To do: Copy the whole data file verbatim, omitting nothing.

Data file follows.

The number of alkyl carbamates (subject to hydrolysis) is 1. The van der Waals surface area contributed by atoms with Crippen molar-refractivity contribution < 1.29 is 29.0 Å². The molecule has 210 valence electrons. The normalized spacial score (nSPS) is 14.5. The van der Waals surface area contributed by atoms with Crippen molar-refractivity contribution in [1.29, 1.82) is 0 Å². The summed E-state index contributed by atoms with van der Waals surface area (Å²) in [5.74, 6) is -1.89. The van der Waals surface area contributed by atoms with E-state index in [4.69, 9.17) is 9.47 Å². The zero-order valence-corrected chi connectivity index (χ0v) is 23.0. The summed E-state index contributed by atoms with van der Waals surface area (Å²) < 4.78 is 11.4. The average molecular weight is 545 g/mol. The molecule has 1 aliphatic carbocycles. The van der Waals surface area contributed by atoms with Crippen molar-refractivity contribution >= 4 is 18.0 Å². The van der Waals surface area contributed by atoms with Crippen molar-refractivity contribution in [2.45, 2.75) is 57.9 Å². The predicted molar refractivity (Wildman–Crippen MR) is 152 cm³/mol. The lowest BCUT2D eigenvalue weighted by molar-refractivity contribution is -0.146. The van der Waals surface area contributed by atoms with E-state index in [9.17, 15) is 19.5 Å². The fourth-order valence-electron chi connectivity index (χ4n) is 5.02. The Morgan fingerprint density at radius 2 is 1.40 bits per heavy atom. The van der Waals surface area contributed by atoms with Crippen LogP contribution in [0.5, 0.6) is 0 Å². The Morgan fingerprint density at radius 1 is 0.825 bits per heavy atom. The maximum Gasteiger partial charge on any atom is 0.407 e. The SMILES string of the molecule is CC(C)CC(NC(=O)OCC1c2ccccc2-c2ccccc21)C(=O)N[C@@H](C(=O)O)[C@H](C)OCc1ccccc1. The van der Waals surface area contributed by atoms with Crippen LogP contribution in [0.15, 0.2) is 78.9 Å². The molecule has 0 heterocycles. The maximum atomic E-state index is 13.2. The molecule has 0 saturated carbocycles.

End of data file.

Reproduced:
The number of alkyl carbamates (subject to hydrolysis) is 1. The van der Waals surface area contributed by atoms with Crippen molar-refractivity contribution < 1.29 is 29.0 Å². The molecule has 210 valence electrons. The normalized spacial score (nSPS) is 14.5. The van der Waals surface area contributed by atoms with Crippen molar-refractivity contribution in [1.29, 1.82) is 0 Å². The summed E-state index contributed by atoms with van der Waals surface area (Å²) in [5.74, 6) is -1.89. The van der Waals surface area contributed by atoms with E-state index in [4.69, 9.17) is 9.47 Å². The zero-order valence-corrected chi connectivity index (χ0v) is 23.0. The summed E-state index contributed by atoms with van der Waals surface area (Å²) < 4.78 is 11.4. The average molecular weight is 545 g/mol. The molecule has 1 aliphatic carbocycles. The van der Waals surface area contributed by atoms with Crippen molar-refractivity contribution >= 4 is 18.0 Å². The van der Waals surface area contributed by atoms with Crippen molar-refractivity contribution in [2.45, 2.75) is 57.9 Å². The predicted molar refractivity (Wildman–Crippen MR) is 152 cm³/mol. The lowest BCUT2D eigenvalue weighted by molar-refractivity contribution is -0.146. The van der Waals surface area contributed by atoms with E-state index in [9.17, 15) is 19.5 Å². The fourth-order valence-electron chi connectivity index (χ4n) is 5.02. The Morgan fingerprint density at radius 2 is 1.40 bits per heavy atom. The van der Waals surface area contributed by atoms with Crippen LogP contribution in [0.5, 0.6) is 0 Å². The Morgan fingerprint density at radius 1 is 0.825 bits per heavy atom. The maximum Gasteiger partial charge on any atom is 0.407 e. The SMILES string of the molecule is CC(C)CC(NC(=O)OCC1c2ccccc2-c2ccccc21)C(=O)N[C@@H](C(=O)O)[C@H](C)OCc1ccccc1. The van der Waals surface area contributed by atoms with Crippen LogP contribution in [0.15, 0.2) is 78.9 Å². The molecule has 0 heterocycles. The maximum atomic E-state index is 13.2. The molecule has 0 saturated carbocycles.